But if Scalia stays out of the case, the dynamics change significantly, possibly increasing the chance that four justices will have the opportunity to grant cert and that five may then stay his execution. A party's ultimate chances of prevailing are a factor that justices weigh.
Scalia was the author of the plurality opinion in Stanford v. Kentucky, the Court's last take on the execution of juveniles. In the 5-4 ruling in 1989, Scalia concluded that executing 16- and 17-year-olds did not violate the Eighth Amendment. Justice Sandra Day O'Connor wrote a concurring opinion asserting that there was no national consensus against executing 16- and 17-year-olds.
Twelve years later, Beazley's lawyers argue, the consensus -- both in the United States and abroad -- is far clearer.
"There is now a universal norm on this," says Walter Long, partner in the Law Office of David Botsford and one of Beazley's lawyers. China and Iran have banned the execution of minors, and acceptance of the practice in the United States is leaving the country increasingly isolated in the world, says Long.
The international consensus argument may have particular impact on O'Connor and Stephen Breyer, Long's brief suggests. Comments this summer about the death penalty by both O'Connor and Ruth Bader Ginsburg also offer hope that they will be interested in the juvenile issue, and even Anthony Kennedy might be swayed by international law arguments. Long also cites the justices' acceptance of the McCarver case on retardation as evidence that the Court would find the juvenile issue just as certworthy.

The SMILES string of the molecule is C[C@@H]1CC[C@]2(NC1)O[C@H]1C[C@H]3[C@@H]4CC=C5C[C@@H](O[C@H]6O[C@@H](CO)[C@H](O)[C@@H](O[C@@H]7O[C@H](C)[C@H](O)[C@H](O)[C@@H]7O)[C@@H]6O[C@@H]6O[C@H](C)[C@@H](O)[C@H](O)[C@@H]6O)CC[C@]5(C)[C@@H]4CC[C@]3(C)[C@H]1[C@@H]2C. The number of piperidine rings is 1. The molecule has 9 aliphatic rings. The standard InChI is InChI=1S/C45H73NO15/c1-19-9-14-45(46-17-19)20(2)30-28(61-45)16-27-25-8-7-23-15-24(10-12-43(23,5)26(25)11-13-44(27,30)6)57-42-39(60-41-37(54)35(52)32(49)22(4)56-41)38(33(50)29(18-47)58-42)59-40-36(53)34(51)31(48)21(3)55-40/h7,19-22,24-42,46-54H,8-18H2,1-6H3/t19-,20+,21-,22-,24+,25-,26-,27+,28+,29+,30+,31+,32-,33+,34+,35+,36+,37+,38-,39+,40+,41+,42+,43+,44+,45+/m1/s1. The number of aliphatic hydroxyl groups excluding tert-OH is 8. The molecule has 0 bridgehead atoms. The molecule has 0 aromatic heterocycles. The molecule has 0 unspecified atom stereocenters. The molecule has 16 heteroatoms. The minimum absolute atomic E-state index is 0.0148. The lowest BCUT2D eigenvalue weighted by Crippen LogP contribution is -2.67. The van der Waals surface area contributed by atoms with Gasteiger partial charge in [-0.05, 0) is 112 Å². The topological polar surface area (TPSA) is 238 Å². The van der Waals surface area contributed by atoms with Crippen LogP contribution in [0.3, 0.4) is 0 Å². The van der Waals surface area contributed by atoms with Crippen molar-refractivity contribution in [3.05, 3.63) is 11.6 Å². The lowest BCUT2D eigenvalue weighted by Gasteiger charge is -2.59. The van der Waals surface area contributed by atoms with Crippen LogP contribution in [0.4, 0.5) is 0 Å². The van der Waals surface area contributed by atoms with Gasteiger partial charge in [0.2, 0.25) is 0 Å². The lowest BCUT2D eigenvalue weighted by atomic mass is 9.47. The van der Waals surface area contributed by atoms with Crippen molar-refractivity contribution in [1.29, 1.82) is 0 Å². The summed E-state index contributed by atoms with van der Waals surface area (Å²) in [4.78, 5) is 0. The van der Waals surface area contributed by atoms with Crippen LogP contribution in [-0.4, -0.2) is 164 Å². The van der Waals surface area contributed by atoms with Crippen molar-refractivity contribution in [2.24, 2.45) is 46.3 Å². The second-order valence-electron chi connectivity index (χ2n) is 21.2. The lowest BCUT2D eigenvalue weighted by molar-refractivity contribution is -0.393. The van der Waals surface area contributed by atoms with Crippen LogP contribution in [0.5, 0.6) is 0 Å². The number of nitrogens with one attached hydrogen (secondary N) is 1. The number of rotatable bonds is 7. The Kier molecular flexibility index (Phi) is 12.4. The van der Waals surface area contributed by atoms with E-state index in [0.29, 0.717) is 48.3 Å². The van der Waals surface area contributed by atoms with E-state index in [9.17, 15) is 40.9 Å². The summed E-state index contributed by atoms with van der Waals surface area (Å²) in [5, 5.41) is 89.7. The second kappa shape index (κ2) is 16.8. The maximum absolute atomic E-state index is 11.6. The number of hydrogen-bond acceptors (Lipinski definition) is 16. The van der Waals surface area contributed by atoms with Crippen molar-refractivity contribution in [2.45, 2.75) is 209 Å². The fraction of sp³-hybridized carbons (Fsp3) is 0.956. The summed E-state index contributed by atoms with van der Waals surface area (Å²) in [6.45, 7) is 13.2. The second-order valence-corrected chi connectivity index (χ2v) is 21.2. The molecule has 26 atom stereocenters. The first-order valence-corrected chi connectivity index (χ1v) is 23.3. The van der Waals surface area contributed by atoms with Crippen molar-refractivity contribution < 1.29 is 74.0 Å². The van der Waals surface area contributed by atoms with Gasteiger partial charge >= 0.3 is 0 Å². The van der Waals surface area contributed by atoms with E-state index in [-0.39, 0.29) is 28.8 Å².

Abolitionists are cautiously optimistic that the Court will find the Beazley case attractive. "With Scalia out and O'Connor possibly being more open, they might take it up," says Richard Dieter of the Death Penalty Information Center in Washington, D.C.
But Dieter also hopes the retardation issue will remain on the Court's docket either through the McCarver case or others. "The public is a little more sympathetic toward retarded people than toward 17-year-olds who commit crimes."
A Supreme Court law clerk leaks the outcome of a pending case, he is caught, and all hell breaks loose.
If that sounds like fiction, it was: Brad Meltzer's 1997 bestseller "The Tenth Justice."
But long before it was fiction, it was fact. A recent article in the Northwestern University Law Review details, for the first time, the forgotten story of Ashton Embry, the law clerk to Justice Joseph McKenna who resigned in 1919 and was indicted in 1920 for using inside knowledge of a forthcoming opinion to profit on Wall Street. The episode made headlines in Washington, D.C., at the time, but appears not at all in biographies of Justice McKenna, books about the Court of that era, or even in the memoirs of the late Dean Acheson, who clerked at the Court the same year and later became secretary of state.